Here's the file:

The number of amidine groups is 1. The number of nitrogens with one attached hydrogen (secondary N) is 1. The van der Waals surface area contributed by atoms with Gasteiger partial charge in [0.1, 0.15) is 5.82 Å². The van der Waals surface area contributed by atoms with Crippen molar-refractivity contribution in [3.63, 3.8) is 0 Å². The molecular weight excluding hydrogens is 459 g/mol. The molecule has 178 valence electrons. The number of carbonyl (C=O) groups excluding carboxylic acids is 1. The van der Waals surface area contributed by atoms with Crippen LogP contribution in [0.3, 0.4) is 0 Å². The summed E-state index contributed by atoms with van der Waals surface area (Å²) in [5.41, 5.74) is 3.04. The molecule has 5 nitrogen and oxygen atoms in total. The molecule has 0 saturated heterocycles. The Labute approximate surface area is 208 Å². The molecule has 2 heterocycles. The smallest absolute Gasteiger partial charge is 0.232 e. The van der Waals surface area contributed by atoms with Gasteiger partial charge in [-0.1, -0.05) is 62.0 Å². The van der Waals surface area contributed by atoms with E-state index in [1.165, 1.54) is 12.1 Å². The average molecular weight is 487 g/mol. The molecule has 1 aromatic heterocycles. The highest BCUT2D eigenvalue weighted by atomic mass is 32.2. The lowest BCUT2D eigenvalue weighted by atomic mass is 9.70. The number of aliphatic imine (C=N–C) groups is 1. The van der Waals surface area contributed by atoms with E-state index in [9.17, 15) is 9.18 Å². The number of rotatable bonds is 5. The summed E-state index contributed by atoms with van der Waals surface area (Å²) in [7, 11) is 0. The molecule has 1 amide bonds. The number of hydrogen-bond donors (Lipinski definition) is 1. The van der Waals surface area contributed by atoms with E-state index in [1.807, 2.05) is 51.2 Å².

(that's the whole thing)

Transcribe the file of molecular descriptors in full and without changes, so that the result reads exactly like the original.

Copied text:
The number of amidine groups is 1. The number of nitrogens with one attached hydrogen (secondary N) is 1. The van der Waals surface area contributed by atoms with Gasteiger partial charge in [0.1, 0.15) is 5.82 Å². The van der Waals surface area contributed by atoms with Crippen molar-refractivity contribution in [3.63, 3.8) is 0 Å². The molecular weight excluding hydrogens is 459 g/mol. The molecule has 178 valence electrons. The number of carbonyl (C=O) groups excluding carboxylic acids is 1. The van der Waals surface area contributed by atoms with Crippen LogP contribution in [0.3, 0.4) is 0 Å². The summed E-state index contributed by atoms with van der Waals surface area (Å²) in [5.41, 5.74) is 3.04. The molecule has 5 nitrogen and oxygen atoms in total. The molecule has 0 saturated heterocycles. The Labute approximate surface area is 208 Å². The molecule has 2 heterocycles. The smallest absolute Gasteiger partial charge is 0.232 e. The van der Waals surface area contributed by atoms with Gasteiger partial charge in [-0.1, -0.05) is 62.0 Å². The van der Waals surface area contributed by atoms with E-state index in [1.165, 1.54) is 12.1 Å². The average molecular weight is 487 g/mol. The molecule has 1 aromatic heterocycles. The highest BCUT2D eigenvalue weighted by atomic mass is 32.2. The lowest BCUT2D eigenvalue weighted by atomic mass is 9.70. The number of aliphatic imine (C=N–C) groups is 1. The van der Waals surface area contributed by atoms with E-state index in [9.17, 15) is 9.18 Å². The number of rotatable bonds is 5. The summed E-state index contributed by atoms with van der Waals surface area (Å²) in [7, 11) is 0. The molecule has 1 amide bonds. The number of hydrogen-bond donors (Lipinski definition) is 1. The van der Waals surface area contributed by atoms with E-state index in [1.807, 2.05) is 51.2 Å².